Many of the people who called, wrote or e-mailed about Dorothy Dean said she seemed like a trusted friend, mother or grandmother. The recipe leaflets and phone line gave them a much-needed connection for confidence in the kitchen.
We also heard from the children of some of the real women who served as the head of the Dorothy Dean department. Here’s what they said:
• “My Dad saw Mom as Dorothy Dean once while she was doing a demonstration cooking, somewhere downtown. … Their courtship lasted several years, but lucky for us they married and had four kids. Dad always called our Mom DeeDee, for Dorothy Dean … We have a picture of Mom being Dorothy Dean, working in the newspaper kitchen, hanging in our summer home on Lake Coeur d’Alene.” – Jay Brown, son of Edna Mae Endslow Brown, who passed away in 2005.
• “I’ve considered cooking my way through Mom’s leaflets and documenting my journey much like Julie in ‘Julie and Julia.’ I learned to cook from Dorothy Dean and grew up on her recipes. My mom left The Spokesman-Review when I was born. She had me late in life, at 42 years, so I have an interesting perspective on homemaking as a Gen Xer raised by Dorothy Dean!” Katie (Beaton) Walters, daughter of Rayleen Merman Beaton. Beaton lives in Helena.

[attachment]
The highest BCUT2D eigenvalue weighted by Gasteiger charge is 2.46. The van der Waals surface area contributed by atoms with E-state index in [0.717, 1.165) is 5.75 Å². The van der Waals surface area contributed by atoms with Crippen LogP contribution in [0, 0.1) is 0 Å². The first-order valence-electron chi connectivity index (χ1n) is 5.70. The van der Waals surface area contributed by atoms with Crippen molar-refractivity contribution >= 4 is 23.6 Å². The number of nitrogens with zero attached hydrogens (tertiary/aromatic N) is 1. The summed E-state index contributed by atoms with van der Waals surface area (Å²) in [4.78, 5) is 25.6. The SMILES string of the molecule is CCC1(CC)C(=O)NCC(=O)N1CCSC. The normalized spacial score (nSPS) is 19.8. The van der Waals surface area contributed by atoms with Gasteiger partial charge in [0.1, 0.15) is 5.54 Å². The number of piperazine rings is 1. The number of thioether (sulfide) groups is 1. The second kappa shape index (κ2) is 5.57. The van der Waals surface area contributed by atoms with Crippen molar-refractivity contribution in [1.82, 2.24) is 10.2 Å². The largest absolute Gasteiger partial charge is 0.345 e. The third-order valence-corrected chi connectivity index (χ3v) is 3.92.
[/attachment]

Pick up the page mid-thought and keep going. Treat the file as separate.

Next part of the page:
• “(My) whole experience with Dorothy Dean has taught me to appreciate quality food, quality people and a quality life. I’ve learned that food and desserts made from scratch with quality ingredients are worth the extra effort. I’ve learned that preparing great food for quality people, family and friends is a wonderful way to express love for those in your life. And I’ve learned that doing things up the right way and doing things for others, whether at work, play, or even in the kitchen, is a cornerstone of a quality life.” – Gary Schmidtke, son-in-law of Margaret Heimbigner. Heimbigner lives in Spokane.
sponsored Jargon is confusing, by definition. And the financial world has its own set of cryptic words.